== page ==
CFPB issues guidance on “junk fees”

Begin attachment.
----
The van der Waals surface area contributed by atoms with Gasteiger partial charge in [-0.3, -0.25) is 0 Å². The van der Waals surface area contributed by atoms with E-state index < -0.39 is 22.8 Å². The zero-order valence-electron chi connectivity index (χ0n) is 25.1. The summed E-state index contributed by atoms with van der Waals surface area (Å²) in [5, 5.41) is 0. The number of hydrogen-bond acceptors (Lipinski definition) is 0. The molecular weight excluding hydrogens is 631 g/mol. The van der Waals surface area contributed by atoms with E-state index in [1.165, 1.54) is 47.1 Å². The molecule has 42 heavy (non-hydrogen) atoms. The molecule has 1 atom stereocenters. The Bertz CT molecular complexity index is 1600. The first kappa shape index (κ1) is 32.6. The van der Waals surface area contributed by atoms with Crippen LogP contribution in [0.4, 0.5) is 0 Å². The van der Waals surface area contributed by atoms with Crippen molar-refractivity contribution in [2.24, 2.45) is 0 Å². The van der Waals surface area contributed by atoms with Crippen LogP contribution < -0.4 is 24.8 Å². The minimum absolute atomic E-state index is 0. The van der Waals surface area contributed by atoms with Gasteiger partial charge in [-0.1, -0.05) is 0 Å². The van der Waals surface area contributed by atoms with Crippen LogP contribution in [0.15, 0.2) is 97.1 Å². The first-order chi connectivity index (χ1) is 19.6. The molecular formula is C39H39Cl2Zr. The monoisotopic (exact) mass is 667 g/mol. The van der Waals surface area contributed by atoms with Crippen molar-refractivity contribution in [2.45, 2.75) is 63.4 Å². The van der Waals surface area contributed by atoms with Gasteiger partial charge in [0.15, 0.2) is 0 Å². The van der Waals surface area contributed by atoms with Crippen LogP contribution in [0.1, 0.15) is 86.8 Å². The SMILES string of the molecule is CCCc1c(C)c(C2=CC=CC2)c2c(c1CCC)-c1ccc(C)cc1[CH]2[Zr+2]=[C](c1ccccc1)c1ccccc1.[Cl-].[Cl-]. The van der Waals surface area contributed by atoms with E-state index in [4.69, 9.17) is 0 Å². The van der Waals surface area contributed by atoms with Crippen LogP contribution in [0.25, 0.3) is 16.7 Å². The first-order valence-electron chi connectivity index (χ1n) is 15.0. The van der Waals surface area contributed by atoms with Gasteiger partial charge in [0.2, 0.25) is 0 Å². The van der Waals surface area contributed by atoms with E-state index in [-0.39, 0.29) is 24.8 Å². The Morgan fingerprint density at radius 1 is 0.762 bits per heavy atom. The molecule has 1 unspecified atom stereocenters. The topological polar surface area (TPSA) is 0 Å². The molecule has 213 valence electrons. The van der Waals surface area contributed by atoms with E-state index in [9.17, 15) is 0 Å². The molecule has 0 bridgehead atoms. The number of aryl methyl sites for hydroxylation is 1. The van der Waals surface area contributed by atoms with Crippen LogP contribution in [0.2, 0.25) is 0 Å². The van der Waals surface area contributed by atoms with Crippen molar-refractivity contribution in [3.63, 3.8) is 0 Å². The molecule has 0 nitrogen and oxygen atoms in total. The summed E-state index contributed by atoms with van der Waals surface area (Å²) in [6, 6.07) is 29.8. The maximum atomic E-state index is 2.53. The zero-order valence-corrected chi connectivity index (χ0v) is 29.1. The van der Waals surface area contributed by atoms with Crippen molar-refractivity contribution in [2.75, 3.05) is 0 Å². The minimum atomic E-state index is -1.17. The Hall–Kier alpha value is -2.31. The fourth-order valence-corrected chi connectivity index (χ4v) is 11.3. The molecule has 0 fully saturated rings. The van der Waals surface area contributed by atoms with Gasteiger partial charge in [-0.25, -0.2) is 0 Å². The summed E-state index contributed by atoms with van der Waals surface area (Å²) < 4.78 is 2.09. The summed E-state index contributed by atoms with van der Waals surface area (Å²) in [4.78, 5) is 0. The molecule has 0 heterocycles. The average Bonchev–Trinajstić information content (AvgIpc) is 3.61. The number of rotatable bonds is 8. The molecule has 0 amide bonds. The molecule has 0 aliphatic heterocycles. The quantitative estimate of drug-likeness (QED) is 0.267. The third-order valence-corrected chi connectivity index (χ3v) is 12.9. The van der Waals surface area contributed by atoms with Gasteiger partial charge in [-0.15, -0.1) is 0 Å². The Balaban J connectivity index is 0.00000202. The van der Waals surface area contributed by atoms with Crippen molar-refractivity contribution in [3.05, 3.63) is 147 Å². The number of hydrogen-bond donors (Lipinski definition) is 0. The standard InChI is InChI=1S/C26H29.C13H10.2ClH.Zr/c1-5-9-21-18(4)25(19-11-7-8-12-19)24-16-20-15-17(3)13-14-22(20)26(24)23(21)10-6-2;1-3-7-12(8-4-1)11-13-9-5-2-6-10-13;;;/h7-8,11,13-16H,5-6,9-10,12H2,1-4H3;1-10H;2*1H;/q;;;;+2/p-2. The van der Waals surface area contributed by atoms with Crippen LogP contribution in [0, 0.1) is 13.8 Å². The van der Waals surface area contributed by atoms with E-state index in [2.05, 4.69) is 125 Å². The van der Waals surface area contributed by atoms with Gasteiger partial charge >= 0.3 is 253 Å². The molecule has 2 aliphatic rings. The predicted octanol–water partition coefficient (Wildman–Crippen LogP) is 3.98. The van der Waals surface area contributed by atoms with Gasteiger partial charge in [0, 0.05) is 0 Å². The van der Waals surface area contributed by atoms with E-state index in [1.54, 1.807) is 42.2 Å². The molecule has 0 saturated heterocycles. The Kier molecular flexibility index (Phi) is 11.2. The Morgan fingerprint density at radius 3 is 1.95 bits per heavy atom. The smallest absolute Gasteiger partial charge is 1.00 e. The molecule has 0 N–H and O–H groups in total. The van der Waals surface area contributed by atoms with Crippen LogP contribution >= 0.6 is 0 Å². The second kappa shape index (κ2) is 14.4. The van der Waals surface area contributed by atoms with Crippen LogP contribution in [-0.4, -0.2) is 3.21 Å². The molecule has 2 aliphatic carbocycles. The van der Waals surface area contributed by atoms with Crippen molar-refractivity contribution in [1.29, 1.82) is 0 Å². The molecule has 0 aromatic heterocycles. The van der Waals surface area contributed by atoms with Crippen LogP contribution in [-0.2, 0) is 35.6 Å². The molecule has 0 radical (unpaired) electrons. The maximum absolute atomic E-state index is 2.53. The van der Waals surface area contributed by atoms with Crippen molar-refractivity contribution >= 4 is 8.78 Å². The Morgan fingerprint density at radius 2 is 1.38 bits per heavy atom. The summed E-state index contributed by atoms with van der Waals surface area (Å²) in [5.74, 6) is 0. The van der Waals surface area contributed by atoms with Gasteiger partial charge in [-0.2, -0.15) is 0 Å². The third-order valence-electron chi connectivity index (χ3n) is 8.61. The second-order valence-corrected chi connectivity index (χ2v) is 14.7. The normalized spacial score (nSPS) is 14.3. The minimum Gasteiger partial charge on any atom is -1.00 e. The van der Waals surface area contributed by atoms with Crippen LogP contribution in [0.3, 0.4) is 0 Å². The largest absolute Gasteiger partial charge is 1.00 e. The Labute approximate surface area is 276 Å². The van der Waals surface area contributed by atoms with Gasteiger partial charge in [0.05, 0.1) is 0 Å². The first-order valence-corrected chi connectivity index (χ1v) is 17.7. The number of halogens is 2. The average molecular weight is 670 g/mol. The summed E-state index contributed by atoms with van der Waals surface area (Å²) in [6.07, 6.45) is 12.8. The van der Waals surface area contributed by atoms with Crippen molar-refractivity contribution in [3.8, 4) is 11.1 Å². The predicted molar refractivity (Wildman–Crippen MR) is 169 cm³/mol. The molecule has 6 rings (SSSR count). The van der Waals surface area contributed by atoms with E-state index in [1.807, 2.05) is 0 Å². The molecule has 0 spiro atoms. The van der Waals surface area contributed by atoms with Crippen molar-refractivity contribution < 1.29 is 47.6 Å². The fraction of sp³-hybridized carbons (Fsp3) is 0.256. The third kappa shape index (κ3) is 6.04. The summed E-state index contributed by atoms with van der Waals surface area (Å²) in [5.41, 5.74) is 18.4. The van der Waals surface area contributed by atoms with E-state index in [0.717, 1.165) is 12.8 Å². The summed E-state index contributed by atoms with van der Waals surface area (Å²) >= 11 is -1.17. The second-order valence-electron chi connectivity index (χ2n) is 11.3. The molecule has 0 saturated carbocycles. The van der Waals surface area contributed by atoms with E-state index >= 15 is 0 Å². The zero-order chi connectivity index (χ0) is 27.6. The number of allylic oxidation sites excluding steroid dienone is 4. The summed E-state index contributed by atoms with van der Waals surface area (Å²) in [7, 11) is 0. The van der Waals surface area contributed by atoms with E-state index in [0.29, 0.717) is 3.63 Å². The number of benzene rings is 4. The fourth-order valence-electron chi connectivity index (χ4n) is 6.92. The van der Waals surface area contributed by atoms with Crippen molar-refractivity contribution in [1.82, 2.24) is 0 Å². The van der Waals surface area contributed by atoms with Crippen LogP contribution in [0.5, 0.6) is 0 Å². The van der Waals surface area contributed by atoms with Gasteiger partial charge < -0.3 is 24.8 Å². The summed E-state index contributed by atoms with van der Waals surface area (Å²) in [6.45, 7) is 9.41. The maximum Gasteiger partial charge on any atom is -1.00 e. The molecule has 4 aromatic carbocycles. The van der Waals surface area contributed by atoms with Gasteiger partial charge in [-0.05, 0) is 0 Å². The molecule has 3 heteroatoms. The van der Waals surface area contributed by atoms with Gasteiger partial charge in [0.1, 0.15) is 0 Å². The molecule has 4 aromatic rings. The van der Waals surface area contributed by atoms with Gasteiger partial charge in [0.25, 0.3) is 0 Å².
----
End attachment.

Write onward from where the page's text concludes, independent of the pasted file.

On October 26, President Biden discussed guidance issued by the CFPB to help banks avoid charging illegal “junk fees” on deposit accounts. The Bureau’s Circular 2022-06 noted that overdraft fees can be considered an “unfair” practice and violate the Consumer Financial Protection Act (CFPA) even if such fees are in compliance with other laws and regulations. Specifically, the Circular noted that “overdraft fees assessed by financial institutions on transactions that a consumer would not reasonably anticipate are likely unfair.” The guidance further stated that unanticipated overdraft fees are likely to impose substantial injury on consumers that they cannot reasonably avoid and that are not outweighed by countervailing benefits to consumers or competition. The Bureau’s compliance bulletin on surprise depositor fees explained that a returned deposited item is a check that a consumer deposits into their checking account that is returned to the consumer because the check could not be processed against the check originator’s account. The bulletin stated that “blanket policies of charging returned deposited item fees to consumers for all returned transactions irrespective of the circumstances or patterns of behavior on the account are likely unfair under the [CFPA].” The Bureau further explained that indiscriminately charging depositor fees, regardless of circumstances, are likely illegal and noted that the bulletin is intended to put regulated entities on notice regarding how the agency plans to exercise its enforcement and supervisory authorities in the context of deposit fees. The bulletin urged financial institutions to charge depositor fees only in situations where a depositor could have avoided the fee, such as when a depositor repeatedly deposits bad checks from the same originator. The Bureau emphasized the guidance as part of its Junk Fee Initiative, noting that since it launched the initiative in January 2022, the CFPB has taken action to constrain “pay-to-pay” fees (covered by InfoBytes here), and has announced an advance notice of proposed rulemaking soliciting information from credit card issuers, consumer groups, and the public regarding late payments, credit card late fees, and card issuers’ revenue and expenses (covered by InfoBytes here).